Hawaii legislators pass conviction-eviction law for taxpayer subsidized public housing

HONOLULU, Hawaii — Hawaii has recently passed a law stating that taxpayers will no longer subsidize public housing for tenants convicted of certain felonies.

According to KHON, this law comes after the president of a public housing tenant association was convicted of stealing $1,400 from the association.

The president was reportedly evicted from the property, but the eviction was overturned by the Supreme Court who claimed “it was an improper eviction,” thus allowing the man to continue residency.

“There is not a taxpayer in the state of Hawaii, that would say ‘It’s okay if you live in public housing, to commit fraudulent crimes, to embezzle $1,400, to commit domestic violence, to commit drug offenses, or assault on other people.’ I think anybody that does break the law, especially if they’re in public housing, they need to be evicted. And this law does that,” Hawaii State Representative John Mizuno, who is one of the law’s authors, told the news outlet.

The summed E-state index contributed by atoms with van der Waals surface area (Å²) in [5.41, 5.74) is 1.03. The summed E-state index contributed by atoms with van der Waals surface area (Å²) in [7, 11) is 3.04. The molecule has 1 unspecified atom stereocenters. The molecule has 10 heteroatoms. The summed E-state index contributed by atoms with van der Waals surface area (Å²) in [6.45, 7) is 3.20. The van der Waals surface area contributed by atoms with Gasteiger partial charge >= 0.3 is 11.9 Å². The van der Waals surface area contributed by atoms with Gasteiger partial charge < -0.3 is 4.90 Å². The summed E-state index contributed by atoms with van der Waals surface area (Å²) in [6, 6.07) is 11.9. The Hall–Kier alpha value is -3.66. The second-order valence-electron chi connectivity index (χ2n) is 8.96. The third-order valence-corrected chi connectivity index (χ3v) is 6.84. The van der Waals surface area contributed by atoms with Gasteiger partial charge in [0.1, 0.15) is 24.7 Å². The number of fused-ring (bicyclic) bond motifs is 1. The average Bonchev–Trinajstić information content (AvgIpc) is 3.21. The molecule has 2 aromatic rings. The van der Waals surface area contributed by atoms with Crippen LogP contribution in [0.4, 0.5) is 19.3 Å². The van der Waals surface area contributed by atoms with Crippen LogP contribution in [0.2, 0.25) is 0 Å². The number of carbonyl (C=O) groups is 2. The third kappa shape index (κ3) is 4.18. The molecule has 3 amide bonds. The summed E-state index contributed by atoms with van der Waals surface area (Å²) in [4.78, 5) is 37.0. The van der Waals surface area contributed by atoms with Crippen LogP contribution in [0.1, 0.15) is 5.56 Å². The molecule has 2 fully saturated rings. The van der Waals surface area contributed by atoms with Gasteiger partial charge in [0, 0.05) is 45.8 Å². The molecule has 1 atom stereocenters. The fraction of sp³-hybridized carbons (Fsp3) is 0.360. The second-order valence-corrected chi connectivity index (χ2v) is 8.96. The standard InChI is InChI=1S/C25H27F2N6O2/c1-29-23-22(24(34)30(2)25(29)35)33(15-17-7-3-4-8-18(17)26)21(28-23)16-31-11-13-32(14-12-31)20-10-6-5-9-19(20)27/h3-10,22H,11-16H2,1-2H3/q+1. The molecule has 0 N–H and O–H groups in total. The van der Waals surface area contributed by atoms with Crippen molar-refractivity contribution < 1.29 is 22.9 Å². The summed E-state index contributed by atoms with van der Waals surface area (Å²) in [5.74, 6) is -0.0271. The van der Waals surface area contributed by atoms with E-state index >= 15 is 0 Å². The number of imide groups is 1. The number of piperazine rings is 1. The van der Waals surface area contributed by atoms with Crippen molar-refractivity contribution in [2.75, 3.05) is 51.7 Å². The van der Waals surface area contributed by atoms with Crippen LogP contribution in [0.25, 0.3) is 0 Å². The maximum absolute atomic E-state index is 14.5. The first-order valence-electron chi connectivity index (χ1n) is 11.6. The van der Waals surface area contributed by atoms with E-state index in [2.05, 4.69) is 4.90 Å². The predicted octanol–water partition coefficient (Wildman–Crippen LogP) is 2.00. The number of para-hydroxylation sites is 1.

The new eviction-conviction law, which was passed into law in July, had been years in the making.  It states when a tenant commits a felony related to Hawaii Public Housing Authority’s property, employees or funds, the individual “abuses their privilege as a tenant of the HPHA.”

However, the HPHA says that innocent spouses and children of felons facing evictions can ask to stay in the housing unit. A three-member eviction board, including one member who is a public housing resident, will hold a hearing to deal with each unique circumstance.

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